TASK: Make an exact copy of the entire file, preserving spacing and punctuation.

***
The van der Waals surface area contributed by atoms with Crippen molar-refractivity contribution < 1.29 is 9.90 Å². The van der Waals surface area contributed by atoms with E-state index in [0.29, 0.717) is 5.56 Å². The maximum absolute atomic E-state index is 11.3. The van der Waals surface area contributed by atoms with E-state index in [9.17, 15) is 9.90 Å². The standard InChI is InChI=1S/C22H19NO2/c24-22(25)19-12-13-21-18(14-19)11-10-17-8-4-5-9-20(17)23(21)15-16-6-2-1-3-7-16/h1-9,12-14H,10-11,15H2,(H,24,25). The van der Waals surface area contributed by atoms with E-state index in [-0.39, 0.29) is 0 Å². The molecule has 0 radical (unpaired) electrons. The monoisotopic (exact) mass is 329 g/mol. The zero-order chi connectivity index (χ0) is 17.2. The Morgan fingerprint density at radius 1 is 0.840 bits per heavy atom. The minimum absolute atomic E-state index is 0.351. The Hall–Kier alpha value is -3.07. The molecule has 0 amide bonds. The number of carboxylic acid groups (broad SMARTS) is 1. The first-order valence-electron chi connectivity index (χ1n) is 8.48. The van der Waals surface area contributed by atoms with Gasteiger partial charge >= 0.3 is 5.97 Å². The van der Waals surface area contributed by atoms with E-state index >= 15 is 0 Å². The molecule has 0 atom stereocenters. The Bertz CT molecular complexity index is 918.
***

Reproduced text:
The van der Waals surface area contributed by atoms with Crippen molar-refractivity contribution < 1.29 is 9.90 Å². The van der Waals surface area contributed by atoms with E-state index in [0.29, 0.717) is 5.56 Å². The maximum absolute atomic E-state index is 11.3. The van der Waals surface area contributed by atoms with E-state index in [9.17, 15) is 9.90 Å². The standard InChI is InChI=1S/C22H19NO2/c24-22(25)19-12-13-21-18(14-19)11-10-17-8-4-5-9-20(17)23(21)15-16-6-2-1-3-7-16/h1-9,12-14H,10-11,15H2,(H,24,25). The van der Waals surface area contributed by atoms with E-state index in [-0.39, 0.29) is 0 Å². The molecule has 0 radical (unpaired) electrons. The monoisotopic (exact) mass is 329 g/mol. The zero-order chi connectivity index (χ0) is 17.2. The Morgan fingerprint density at radius 1 is 0.840 bits per heavy atom. The minimum absolute atomic E-state index is 0.351. The Hall–Kier alpha value is -3.07. The molecule has 0 amide bonds. The number of carboxylic acid groups (broad SMARTS) is 1. The first-order valence-electron chi connectivity index (χ1n) is 8.48. The van der Waals surface area contributed by atoms with Gasteiger partial charge >= 0.3 is 5.97 Å². The van der Waals surface area contributed by atoms with E-state index >= 15 is 0 Å². The molecule has 0 atom stereocenters. The Bertz CT molecular complexity index is 918.